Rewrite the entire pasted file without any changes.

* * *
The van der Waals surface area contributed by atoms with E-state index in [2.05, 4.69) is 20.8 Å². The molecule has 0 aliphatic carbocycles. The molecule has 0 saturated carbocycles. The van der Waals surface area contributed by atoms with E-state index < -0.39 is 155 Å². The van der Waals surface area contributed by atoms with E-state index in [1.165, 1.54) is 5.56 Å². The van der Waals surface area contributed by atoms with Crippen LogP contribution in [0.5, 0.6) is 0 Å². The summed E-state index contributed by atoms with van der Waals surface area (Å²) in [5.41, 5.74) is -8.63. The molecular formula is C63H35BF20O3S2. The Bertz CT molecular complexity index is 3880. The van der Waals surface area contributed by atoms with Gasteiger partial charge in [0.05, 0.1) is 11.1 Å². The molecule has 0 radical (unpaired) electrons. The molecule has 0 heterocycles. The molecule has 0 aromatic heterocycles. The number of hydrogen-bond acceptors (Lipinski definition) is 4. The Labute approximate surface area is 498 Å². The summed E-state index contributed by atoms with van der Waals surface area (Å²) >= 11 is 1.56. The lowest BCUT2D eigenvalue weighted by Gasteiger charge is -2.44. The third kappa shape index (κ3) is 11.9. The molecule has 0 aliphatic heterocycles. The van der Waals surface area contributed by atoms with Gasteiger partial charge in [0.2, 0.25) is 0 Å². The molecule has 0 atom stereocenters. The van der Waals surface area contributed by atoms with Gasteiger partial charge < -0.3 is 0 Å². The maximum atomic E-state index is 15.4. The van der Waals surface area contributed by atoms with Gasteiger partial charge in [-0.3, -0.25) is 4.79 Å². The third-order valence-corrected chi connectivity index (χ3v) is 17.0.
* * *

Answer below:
The van der Waals surface area contributed by atoms with E-state index in [2.05, 4.69) is 20.8 Å². The molecule has 0 aliphatic carbocycles. The molecule has 0 saturated carbocycles. The van der Waals surface area contributed by atoms with E-state index < -0.39 is 155 Å². The van der Waals surface area contributed by atoms with E-state index in [1.165, 1.54) is 5.56 Å². The van der Waals surface area contributed by atoms with Crippen LogP contribution in [0.5, 0.6) is 0 Å². The summed E-state index contributed by atoms with van der Waals surface area (Å²) in [5.41, 5.74) is -8.63. The molecular formula is C63H35BF20O3S2. The Bertz CT molecular complexity index is 3880. The van der Waals surface area contributed by atoms with Gasteiger partial charge in [0.05, 0.1) is 11.1 Å². The molecule has 0 radical (unpaired) electrons. The molecule has 0 heterocycles. The molecule has 0 aromatic heterocycles. The number of hydrogen-bond acceptors (Lipinski definition) is 4. The Labute approximate surface area is 498 Å². The summed E-state index contributed by atoms with van der Waals surface area (Å²) >= 11 is 1.56. The lowest BCUT2D eigenvalue weighted by Gasteiger charge is -2.44. The third kappa shape index (κ3) is 11.9. The molecule has 0 aliphatic heterocycles. The van der Waals surface area contributed by atoms with Gasteiger partial charge in [0.2, 0.25) is 0 Å². The molecule has 0 atom stereocenters. The van der Waals surface area contributed by atoms with Gasteiger partial charge < -0.3 is 0 Å². The maximum atomic E-state index is 15.4. The van der Waals surface area contributed by atoms with Gasteiger partial charge in [-0.3, -0.25) is 4.79 Å². The third-order valence-corrected chi connectivity index (χ3v) is 17.0.